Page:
How I am getting over it is what has already been suggested. I started watching those neurotic thought patterns intensely. The tone/images of the thoughts, the manifestations in the body, etc. I objectified these neurotic thoughts and created some distance between "me" and these thoughts...

So yeah, based on my experience I would 2nd Christian B and recommend trying out inquiry

RE: Feeling Very Stuck
body scan impenetrable fog body sensations breath awareness scan technique perfectionist
Answer
9/29/13 1:42 AM as a reply to Nikolai ..
Hi all,

Firstly, I am filled with gratitude that others care enough about my situation to offer advice. Thank you.

Nikolai:

What is the approach/technique that you have employed up till now? Perhaps a tweak here and there could help address the 'block' so to speak.


The technique that I was first taught was simple breath awareness. Since the obstacle arose, every time I attempt to follow my breath, I tense up, my attention is stolen away by powerful body sensations charged with unpleasantness and I end up totally lost in a dull, impenetrable fog when I get up off the cushion.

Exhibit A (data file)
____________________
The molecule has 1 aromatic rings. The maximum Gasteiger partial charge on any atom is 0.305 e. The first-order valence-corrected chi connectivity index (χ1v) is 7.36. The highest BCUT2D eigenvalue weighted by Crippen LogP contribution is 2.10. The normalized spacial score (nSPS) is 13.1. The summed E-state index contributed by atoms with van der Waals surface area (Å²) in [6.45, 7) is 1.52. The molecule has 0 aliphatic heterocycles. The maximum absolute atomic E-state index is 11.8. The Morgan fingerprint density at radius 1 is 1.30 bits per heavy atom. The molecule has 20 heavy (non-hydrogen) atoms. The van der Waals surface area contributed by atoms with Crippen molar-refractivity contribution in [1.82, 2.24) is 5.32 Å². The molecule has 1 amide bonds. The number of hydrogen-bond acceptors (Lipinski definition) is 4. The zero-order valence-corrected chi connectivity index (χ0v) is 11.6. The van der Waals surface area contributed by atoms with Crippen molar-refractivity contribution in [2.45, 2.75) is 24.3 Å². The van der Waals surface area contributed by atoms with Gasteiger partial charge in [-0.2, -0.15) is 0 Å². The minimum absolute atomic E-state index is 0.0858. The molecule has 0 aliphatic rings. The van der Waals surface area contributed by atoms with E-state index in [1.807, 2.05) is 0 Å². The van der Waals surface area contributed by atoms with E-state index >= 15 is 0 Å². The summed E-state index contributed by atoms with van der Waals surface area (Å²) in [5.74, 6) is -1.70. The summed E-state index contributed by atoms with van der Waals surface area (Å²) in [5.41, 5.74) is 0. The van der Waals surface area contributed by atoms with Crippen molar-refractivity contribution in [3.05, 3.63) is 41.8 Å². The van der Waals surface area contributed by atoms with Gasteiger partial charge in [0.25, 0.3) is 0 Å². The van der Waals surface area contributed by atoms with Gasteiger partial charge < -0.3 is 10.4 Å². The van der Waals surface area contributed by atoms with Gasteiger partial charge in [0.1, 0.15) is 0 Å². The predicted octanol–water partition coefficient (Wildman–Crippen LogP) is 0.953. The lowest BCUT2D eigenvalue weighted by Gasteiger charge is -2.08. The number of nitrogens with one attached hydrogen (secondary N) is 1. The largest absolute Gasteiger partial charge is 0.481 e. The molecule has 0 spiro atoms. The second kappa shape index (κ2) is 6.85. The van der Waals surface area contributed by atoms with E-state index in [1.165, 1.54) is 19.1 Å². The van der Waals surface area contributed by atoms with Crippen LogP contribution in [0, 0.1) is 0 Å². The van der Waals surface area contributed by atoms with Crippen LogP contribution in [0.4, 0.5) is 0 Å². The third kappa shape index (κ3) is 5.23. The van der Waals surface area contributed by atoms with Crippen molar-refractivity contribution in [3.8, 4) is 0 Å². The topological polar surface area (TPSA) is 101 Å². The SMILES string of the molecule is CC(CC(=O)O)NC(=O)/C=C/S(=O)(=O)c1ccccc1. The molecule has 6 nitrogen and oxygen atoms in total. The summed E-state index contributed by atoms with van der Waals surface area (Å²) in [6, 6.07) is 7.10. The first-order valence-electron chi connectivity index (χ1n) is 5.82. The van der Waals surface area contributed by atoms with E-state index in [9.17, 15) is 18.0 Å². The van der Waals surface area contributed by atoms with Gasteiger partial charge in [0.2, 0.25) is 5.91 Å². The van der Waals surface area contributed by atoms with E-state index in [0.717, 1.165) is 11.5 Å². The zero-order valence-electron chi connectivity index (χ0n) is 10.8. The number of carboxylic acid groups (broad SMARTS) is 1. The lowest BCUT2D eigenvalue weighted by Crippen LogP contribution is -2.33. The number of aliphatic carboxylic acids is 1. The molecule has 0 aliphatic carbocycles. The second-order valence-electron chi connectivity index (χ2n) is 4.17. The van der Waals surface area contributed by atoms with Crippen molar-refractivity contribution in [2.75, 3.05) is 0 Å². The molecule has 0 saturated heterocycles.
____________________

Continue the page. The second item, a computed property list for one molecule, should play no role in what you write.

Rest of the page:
What techniques did you use that resulted in an upsurge of unpleasant, neurotic, perfectionist thought and emotions about trying to do the technique perfectly?


Because it was over three years ago, it is hard to remember exactly what technique I was using. I think what happened was that I became extremely preoccupied with doing it "right." This only resulted in intense contraction and tightening of the mind.